You see, Paddy had a saying, an approach to life he brought to the Regiment. Regardless of the challenge, he met it by saying, “Anything, Anytime, Anywhere, Bar None.” He had a special symbol stenciled onto his helmet that expressed that attitude. We might refer to it as AAA-O, but that doesn’t do it justice. See it at the link above. All his soldiers had that same symbol stenciled on their helmets. Today we might say in response to the challenge of a rival, “Bring it on.” Bring your challenge on. What we have is superior and we will show you we are superior.

So, why is Paddy Flint a reminder of these two Supreme Court Cases? Answer: Paddy is a reminder because the cases show our elections are no longer a contest of “AAA-0”. They are rigged.

In particular, we see that in the proposed citizenship question for the Census next year. We have an admission from a deceased GOP operative that the purpose of the question was to skew election results in the GOP’s favor. Let’s be clear, the GOP itself has been caught red handed in the lie that the proposed question is about enforcing the Voting Rights Act.

In my own estimation of how things should be, elections should be a contest of ideas. We pit the ideas of political parties and their candidates against one another. Whichever party and its candidates offer the best ideas most likely to make it possible for the majority of us to achieve our pursuit of happiness should be the winner.

In other words, think of the question this way. If you clearly have the most compelling, logical ideas, then your ideas should appeal to the majority, regardless of age, race, gender, socioeconomic status or whatever other subdivision you can think of. Those ideas alone should enable you to win. If you’re having to resort to trickery to get your majority, then your ideas must be highly suspect. Some might even say your ideas suck.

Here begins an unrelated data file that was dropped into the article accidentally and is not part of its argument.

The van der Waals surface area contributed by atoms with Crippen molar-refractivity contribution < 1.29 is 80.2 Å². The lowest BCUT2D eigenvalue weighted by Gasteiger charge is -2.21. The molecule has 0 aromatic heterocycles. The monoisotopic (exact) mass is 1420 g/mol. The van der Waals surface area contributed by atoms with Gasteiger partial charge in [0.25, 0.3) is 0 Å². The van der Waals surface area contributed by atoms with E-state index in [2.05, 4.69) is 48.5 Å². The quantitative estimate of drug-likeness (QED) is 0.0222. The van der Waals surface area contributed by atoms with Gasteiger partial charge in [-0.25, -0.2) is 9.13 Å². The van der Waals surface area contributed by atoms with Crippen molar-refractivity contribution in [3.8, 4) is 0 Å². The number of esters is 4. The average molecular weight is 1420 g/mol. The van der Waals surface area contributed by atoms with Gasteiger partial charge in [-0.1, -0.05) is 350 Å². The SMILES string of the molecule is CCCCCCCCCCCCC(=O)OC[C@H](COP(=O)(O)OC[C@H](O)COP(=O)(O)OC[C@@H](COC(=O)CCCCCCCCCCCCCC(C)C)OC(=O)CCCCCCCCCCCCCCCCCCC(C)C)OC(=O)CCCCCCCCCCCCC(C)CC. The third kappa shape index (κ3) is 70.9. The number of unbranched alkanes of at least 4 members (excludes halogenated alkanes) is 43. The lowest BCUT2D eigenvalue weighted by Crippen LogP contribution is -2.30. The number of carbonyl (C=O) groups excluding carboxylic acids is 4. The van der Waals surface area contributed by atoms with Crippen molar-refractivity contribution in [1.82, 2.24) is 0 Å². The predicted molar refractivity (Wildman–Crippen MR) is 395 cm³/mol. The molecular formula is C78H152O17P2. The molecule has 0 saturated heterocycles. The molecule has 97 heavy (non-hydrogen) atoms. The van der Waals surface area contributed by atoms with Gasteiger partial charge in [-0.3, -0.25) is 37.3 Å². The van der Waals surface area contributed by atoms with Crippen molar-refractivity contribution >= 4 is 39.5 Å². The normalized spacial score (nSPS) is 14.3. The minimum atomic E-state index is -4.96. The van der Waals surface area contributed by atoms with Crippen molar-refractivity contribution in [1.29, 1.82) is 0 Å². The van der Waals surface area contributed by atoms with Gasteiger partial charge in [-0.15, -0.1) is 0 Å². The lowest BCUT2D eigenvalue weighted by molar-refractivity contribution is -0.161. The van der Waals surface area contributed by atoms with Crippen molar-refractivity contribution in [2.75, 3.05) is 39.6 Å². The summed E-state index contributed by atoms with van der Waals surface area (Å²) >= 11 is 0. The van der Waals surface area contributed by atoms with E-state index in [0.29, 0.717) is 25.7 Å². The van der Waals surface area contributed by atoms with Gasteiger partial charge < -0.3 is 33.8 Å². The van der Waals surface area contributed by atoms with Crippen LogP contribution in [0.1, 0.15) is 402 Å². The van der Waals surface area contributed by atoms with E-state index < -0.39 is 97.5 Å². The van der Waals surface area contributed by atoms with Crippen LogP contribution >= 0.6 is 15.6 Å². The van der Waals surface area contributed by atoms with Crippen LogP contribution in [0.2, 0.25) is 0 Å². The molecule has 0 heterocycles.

What these two Supreme Court cases show us is how far we are from the ideal. Both of the two major parties gerrymander (and we’re opposed to that. We want Proportional Representation instead.), but one goes a step farther by trying to rig elections. They do so by attempting to keep those they suspect will not vote for their party’s ideas from voting. If they had AAA0 confidence in their ideas, then such tactics would be unnecessary. Their use of those tactics reveals their lack of confidence.

And the farther we stray from the ideal, the harder we will find the solving of our problems and the achievement of progress to be.

Instituting that ideal means we need to demand the institution of two things. One is the use of Ranked Choice Voting (especially in the election of executive positions). The other is the institution of Proportional Representation in the election of legislative positions. And we need to apply Paddy’s motto until we see those things done, bar none.

See you next time. We’ll talk more about why we need Ranked Choice Voting.  



Tagged with: , , , ,

Leave a Reply

Your email address will not be published. Required fields are marked *


This site uses Akismet to reduce spam. Learn how your comment data is processed.